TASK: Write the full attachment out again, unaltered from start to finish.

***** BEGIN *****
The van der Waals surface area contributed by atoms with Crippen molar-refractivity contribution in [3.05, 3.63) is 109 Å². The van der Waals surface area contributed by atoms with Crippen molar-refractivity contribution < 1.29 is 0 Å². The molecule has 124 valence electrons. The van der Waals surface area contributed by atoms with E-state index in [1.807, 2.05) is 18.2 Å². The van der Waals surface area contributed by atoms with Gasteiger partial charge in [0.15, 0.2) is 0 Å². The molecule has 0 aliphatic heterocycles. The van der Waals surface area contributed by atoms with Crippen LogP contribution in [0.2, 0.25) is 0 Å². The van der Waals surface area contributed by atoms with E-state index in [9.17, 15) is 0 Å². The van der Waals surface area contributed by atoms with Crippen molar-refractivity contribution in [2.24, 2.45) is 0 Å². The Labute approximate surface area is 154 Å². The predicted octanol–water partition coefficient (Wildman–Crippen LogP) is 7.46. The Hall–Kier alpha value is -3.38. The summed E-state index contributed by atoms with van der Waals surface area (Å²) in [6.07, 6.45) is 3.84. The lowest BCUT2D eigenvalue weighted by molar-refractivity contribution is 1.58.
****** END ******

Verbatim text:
The van der Waals surface area contributed by atoms with Crippen molar-refractivity contribution in [3.05, 3.63) is 109 Å². The van der Waals surface area contributed by atoms with Crippen molar-refractivity contribution < 1.29 is 0 Å². The molecule has 124 valence electrons. The van der Waals surface area contributed by atoms with E-state index in [1.807, 2.05) is 18.2 Å². The van der Waals surface area contributed by atoms with Gasteiger partial charge in [0.15, 0.2) is 0 Å². The molecule has 0 aliphatic heterocycles. The van der Waals surface area contributed by atoms with Crippen LogP contribution in [0.2, 0.25) is 0 Å². The van der Waals surface area contributed by atoms with E-state index in [9.17, 15) is 0 Å². The van der Waals surface area contributed by atoms with Crippen molar-refractivity contribution in [2.24, 2.45) is 0 Å². The Labute approximate surface area is 154 Å². The predicted octanol–water partition coefficient (Wildman–Crippen LogP) is 7.46. The Hall–Kier alpha value is -3.38. The summed E-state index contributed by atoms with van der Waals surface area (Å²) in [6.07, 6.45) is 3.84. The lowest BCUT2D eigenvalue weighted by molar-refractivity contribution is 1.58.